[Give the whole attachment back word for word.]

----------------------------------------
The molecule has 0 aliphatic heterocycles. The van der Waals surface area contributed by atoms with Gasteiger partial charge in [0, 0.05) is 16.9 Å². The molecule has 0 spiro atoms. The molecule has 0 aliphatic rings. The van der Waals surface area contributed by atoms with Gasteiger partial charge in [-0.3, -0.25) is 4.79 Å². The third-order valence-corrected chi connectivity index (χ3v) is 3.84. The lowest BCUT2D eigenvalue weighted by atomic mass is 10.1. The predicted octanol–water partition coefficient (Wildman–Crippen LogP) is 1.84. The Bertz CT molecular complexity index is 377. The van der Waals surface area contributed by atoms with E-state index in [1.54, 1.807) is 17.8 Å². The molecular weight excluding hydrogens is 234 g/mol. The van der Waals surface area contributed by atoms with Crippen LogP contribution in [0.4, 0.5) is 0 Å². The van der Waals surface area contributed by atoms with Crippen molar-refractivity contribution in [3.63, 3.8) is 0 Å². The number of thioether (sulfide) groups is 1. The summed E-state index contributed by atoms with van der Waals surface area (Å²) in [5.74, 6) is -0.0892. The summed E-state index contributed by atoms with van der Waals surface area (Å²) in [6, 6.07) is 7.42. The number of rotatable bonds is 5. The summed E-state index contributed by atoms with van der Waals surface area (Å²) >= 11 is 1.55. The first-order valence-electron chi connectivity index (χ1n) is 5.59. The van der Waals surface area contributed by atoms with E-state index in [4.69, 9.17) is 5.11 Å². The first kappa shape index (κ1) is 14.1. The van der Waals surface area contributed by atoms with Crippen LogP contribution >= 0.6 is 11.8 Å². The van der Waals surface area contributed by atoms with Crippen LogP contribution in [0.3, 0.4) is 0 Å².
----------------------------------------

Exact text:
The molecule has 0 aliphatic heterocycles. The van der Waals surface area contributed by atoms with Gasteiger partial charge in [0, 0.05) is 16.9 Å². The molecule has 0 spiro atoms. The molecule has 0 aliphatic rings. The van der Waals surface area contributed by atoms with Gasteiger partial charge in [-0.3, -0.25) is 4.79 Å². The third-order valence-corrected chi connectivity index (χ3v) is 3.84. The lowest BCUT2D eigenvalue weighted by atomic mass is 10.1. The predicted octanol–water partition coefficient (Wildman–Crippen LogP) is 1.84. The Bertz CT molecular complexity index is 377. The van der Waals surface area contributed by atoms with E-state index in [1.54, 1.807) is 17.8 Å². The molecular weight excluding hydrogens is 234 g/mol. The van der Waals surface area contributed by atoms with Crippen LogP contribution in [0.4, 0.5) is 0 Å². The van der Waals surface area contributed by atoms with Crippen molar-refractivity contribution in [3.63, 3.8) is 0 Å². The number of thioether (sulfide) groups is 1. The summed E-state index contributed by atoms with van der Waals surface area (Å²) in [5.74, 6) is -0.0892. The summed E-state index contributed by atoms with van der Waals surface area (Å²) in [6, 6.07) is 7.42. The number of rotatable bonds is 5. The summed E-state index contributed by atoms with van der Waals surface area (Å²) >= 11 is 1.55. The first-order valence-electron chi connectivity index (χ1n) is 5.59. The van der Waals surface area contributed by atoms with E-state index in [4.69, 9.17) is 5.11 Å². The first kappa shape index (κ1) is 14.1. The van der Waals surface area contributed by atoms with Crippen LogP contribution >= 0.6 is 11.8 Å². The van der Waals surface area contributed by atoms with Crippen LogP contribution in [0.3, 0.4) is 0 Å².